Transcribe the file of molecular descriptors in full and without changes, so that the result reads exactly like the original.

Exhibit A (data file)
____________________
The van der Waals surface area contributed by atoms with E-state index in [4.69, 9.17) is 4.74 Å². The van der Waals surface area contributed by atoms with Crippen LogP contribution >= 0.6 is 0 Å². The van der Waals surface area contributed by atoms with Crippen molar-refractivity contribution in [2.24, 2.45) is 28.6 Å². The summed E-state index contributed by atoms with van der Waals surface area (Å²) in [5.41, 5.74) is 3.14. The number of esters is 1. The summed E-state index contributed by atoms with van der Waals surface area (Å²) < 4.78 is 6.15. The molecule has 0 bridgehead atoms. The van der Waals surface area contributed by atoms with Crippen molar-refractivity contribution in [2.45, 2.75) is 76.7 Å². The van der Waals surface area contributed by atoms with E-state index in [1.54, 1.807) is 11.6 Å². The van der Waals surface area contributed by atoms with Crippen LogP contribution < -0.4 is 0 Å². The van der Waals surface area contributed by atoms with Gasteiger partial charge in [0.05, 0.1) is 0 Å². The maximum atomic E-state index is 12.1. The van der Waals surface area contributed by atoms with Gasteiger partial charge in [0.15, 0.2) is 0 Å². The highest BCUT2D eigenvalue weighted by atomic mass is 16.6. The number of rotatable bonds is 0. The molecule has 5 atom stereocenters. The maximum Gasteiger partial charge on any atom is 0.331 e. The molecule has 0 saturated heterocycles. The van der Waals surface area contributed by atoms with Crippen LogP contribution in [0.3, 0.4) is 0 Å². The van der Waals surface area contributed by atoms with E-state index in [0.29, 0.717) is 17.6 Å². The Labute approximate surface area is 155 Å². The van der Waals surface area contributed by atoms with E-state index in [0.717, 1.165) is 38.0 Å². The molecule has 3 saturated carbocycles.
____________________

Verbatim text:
The van der Waals surface area contributed by atoms with E-state index in [4.69, 9.17) is 4.74 Å². The van der Waals surface area contributed by atoms with Crippen LogP contribution >= 0.6 is 0 Å². The van der Waals surface area contributed by atoms with Crippen molar-refractivity contribution in [2.24, 2.45) is 28.6 Å². The summed E-state index contributed by atoms with van der Waals surface area (Å²) in [5.41, 5.74) is 3.14. The number of esters is 1. The summed E-state index contributed by atoms with van der Waals surface area (Å²) < 4.78 is 6.15. The molecule has 0 bridgehead atoms. The van der Waals surface area contributed by atoms with Crippen molar-refractivity contribution in [2.45, 2.75) is 76.7 Å². The van der Waals surface area contributed by atoms with E-state index in [1.54, 1.807) is 11.6 Å². The van der Waals surface area contributed by atoms with Crippen LogP contribution < -0.4 is 0 Å². The van der Waals surface area contributed by atoms with Gasteiger partial charge in [0.05, 0.1) is 0 Å². The maximum atomic E-state index is 12.1. The van der Waals surface area contributed by atoms with Gasteiger partial charge in [0.15, 0.2) is 0 Å². The highest BCUT2D eigenvalue weighted by atomic mass is 16.6. The number of rotatable bonds is 0. The molecule has 5 atom stereocenters. The maximum Gasteiger partial charge on any atom is 0.331 e. The molecule has 0 saturated heterocycles. The van der Waals surface area contributed by atoms with Crippen LogP contribution in [0.3, 0.4) is 0 Å². The van der Waals surface area contributed by atoms with E-state index in [0.29, 0.717) is 17.6 Å². The Labute approximate surface area is 155 Å². The van der Waals surface area contributed by atoms with E-state index in [0.717, 1.165) is 38.0 Å². The molecule has 3 saturated carbocycles.